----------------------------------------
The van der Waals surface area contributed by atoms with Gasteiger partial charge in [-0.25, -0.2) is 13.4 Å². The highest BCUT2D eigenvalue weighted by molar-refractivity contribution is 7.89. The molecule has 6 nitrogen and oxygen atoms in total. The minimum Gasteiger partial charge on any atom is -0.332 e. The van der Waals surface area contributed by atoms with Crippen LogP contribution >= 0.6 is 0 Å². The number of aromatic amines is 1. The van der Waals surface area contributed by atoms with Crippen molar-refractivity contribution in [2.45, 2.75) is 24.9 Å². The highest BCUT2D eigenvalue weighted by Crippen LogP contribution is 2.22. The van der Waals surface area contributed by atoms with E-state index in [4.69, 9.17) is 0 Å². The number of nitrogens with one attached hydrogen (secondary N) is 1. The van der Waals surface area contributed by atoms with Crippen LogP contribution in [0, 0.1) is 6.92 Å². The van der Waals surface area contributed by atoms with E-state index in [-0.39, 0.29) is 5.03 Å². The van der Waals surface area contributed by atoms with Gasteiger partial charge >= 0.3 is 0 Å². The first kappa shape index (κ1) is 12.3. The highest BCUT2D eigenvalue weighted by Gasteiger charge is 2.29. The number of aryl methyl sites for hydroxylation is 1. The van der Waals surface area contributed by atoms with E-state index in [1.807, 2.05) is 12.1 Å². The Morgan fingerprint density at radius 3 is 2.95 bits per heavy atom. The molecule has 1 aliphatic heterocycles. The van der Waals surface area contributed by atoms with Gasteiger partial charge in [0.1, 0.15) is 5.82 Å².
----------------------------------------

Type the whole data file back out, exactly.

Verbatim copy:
The van der Waals surface area contributed by atoms with Gasteiger partial charge in [-0.25, -0.2) is 13.4 Å². The highest BCUT2D eigenvalue weighted by molar-refractivity contribution is 7.89. The molecule has 6 nitrogen and oxygen atoms in total. The minimum Gasteiger partial charge on any atom is -0.332 e. The van der Waals surface area contributed by atoms with Crippen LogP contribution >= 0.6 is 0 Å². The number of aromatic amines is 1. The van der Waals surface area contributed by atoms with Crippen molar-refractivity contribution in [2.45, 2.75) is 24.9 Å². The highest BCUT2D eigenvalue weighted by Crippen LogP contribution is 2.22. The van der Waals surface area contributed by atoms with E-state index in [4.69, 9.17) is 0 Å². The number of nitrogens with one attached hydrogen (secondary N) is 1. The van der Waals surface area contributed by atoms with Crippen LogP contribution in [0, 0.1) is 6.92 Å². The van der Waals surface area contributed by atoms with E-state index in [-0.39, 0.29) is 5.03 Å². The van der Waals surface area contributed by atoms with Gasteiger partial charge >= 0.3 is 0 Å². The first kappa shape index (κ1) is 12.3. The highest BCUT2D eigenvalue weighted by Gasteiger charge is 2.29. The number of aryl methyl sites for hydroxylation is 1. The van der Waals surface area contributed by atoms with E-state index in [1.807, 2.05) is 12.1 Å². The Morgan fingerprint density at radius 3 is 2.95 bits per heavy atom. The molecule has 1 aliphatic heterocycles. The van der Waals surface area contributed by atoms with Gasteiger partial charge in [0.1, 0.15) is 5.82 Å².